It was nice while it lasted, but the National Dirt Racing League – also known as the Dirt Late Model Tour – is no longer.
The Phoenix-based league, in the middle of its second season of operation, issued a brief press release saying that it was “ceasing operations effectively immediately,” according to series founder John Kennedy.
“My vision for the series was to provide something that was special, unique and fresh — special events that catered to the fans, tracks and race teams,” Kennedy said. “Unfortunately, I lost sight of that vision resulting in NDRL’s 2014 schedule and plan resembling what Late Model racing has been for the last several years.”
The league was launched last season with five races and moved forward with a full schedule of several dozen events planned nationally in 2014. It had been somewhat of an alternative to the World Of Outlaws and USAC racing.
“Without (fans, tracks, promoters and teams), none of what was accomplished would have been possible,” Kennedy said. “We are extremely grateful for the support from all of the NDRL family and staff and our great sponsors as well.”
Kennedy also said, “My focus needs to be redirected towards family first. There will be plenty of time for racing as a family in the future.”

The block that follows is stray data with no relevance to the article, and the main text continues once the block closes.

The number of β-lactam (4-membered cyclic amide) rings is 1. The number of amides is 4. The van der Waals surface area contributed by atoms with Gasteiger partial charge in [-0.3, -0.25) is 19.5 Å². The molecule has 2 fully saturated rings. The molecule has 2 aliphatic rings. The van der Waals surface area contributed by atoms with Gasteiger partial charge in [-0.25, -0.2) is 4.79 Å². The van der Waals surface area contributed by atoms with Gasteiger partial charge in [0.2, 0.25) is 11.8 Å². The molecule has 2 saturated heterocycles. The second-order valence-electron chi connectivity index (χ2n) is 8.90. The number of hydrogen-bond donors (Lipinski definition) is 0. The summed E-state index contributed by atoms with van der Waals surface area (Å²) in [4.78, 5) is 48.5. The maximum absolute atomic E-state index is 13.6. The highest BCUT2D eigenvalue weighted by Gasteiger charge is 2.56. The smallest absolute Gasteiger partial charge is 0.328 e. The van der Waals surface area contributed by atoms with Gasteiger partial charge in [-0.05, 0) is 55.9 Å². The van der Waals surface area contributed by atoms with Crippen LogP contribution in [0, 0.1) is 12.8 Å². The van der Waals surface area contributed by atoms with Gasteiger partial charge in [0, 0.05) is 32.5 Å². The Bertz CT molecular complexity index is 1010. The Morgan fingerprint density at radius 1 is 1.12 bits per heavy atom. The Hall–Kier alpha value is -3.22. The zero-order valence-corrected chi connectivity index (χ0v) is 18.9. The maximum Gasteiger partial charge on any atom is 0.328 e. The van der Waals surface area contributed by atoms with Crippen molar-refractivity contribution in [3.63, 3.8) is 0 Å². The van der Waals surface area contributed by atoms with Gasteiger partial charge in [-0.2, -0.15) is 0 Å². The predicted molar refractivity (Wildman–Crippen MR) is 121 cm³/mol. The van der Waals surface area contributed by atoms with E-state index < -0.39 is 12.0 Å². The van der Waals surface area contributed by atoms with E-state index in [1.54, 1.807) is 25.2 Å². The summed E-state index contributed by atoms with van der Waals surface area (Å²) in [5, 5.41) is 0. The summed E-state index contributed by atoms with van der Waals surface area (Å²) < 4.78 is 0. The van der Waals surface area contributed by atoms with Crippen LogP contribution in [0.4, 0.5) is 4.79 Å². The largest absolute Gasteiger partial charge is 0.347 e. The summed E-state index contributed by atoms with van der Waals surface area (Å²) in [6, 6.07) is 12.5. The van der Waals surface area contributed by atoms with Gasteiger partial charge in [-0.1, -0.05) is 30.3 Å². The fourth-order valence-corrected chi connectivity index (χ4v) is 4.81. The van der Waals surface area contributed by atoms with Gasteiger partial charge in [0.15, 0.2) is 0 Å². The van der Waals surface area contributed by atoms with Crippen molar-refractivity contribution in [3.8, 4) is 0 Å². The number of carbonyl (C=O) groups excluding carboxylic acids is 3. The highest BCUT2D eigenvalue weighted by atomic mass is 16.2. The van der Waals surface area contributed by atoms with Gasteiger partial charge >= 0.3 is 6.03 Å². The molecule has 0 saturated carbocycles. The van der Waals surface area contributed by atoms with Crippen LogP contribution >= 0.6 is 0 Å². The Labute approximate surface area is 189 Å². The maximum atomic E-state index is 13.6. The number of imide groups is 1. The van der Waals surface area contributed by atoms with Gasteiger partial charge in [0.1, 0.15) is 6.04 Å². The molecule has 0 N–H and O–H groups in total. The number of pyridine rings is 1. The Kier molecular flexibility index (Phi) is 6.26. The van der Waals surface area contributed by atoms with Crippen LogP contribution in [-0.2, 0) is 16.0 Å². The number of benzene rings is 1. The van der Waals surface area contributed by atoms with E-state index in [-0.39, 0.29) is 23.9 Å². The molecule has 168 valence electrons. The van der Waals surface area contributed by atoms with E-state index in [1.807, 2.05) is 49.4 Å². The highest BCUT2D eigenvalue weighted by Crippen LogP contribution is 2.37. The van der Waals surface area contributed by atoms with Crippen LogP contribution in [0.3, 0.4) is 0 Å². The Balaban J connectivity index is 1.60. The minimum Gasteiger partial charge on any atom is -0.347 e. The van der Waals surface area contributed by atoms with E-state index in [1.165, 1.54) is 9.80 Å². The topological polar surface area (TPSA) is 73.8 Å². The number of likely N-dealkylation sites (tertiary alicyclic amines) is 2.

Kennedy also didn’t rule out the possibility of other race promotions.
“I may just decide to put together some unique and exciting events based on everything we have learned in the last few seasons,” he said.
Follow me @JerryBonkowski
SAKHIR, Bahrain – Toyota denied Porsche a swansong victory in its final LMP1 appearance in the FIA World Endurance Championship by taking a commanding win in the 6 Hours of Bahrain on Saturday.
Porsche started from pole in the last competitive outing for the three-time Le Mans-winning 919 Hybrid car, only to lose out to Toyota’s Sebastien Buemi within the first half an hour of the race.
Porsche lost one of its cars from contention for victory after an errant bollard got stuck underneath Timo Bernhard’s No. 2 entry, leaving Nick Tandy to lead its charge in the No. 1 car.
Tandy moved into the lead just past half distance after a bold strategy call from Porsche to triple-stint the Briton after a fuel-only stop, vaulting him ahead of Anthony Davidson in the No. 8 Toyota.
Tandy’s win hopes were soon dashed when he tangled with a GTE-Am backmarker at Turn 1, sustaining damage that forced Porsche into an unplanned pit stop that put the car a lap down.
With the No. 7 Toyota losing two laps following a clash with a GTE-Pro car earlier on, Davidson, Buemi and Kazuki Nakajima went unchallenged en route to the car’s fifth victory of the season.
Porsche rounded out the podium with its cars, with the No. 2 leading home the No. 1, leaving Toyota’s No. 7 car to settle for P4 at the checkered flag.
Vaillante Rebellion clinched the title in LMP2 after a stunning fightback led by Bruno Senna, with the Brazilian securing his maiden motorsport championship win in the process.
GTE-Pro saw AF Corse complete a hat-trick of titles in 2017, with James Calado and Alessandro Pier Guidi wining the class’ first world championship recognized by the FIA, while Paul Dalla Lana, Pedro Lamy and Mathias Lauda sewed up the GTE-Am title.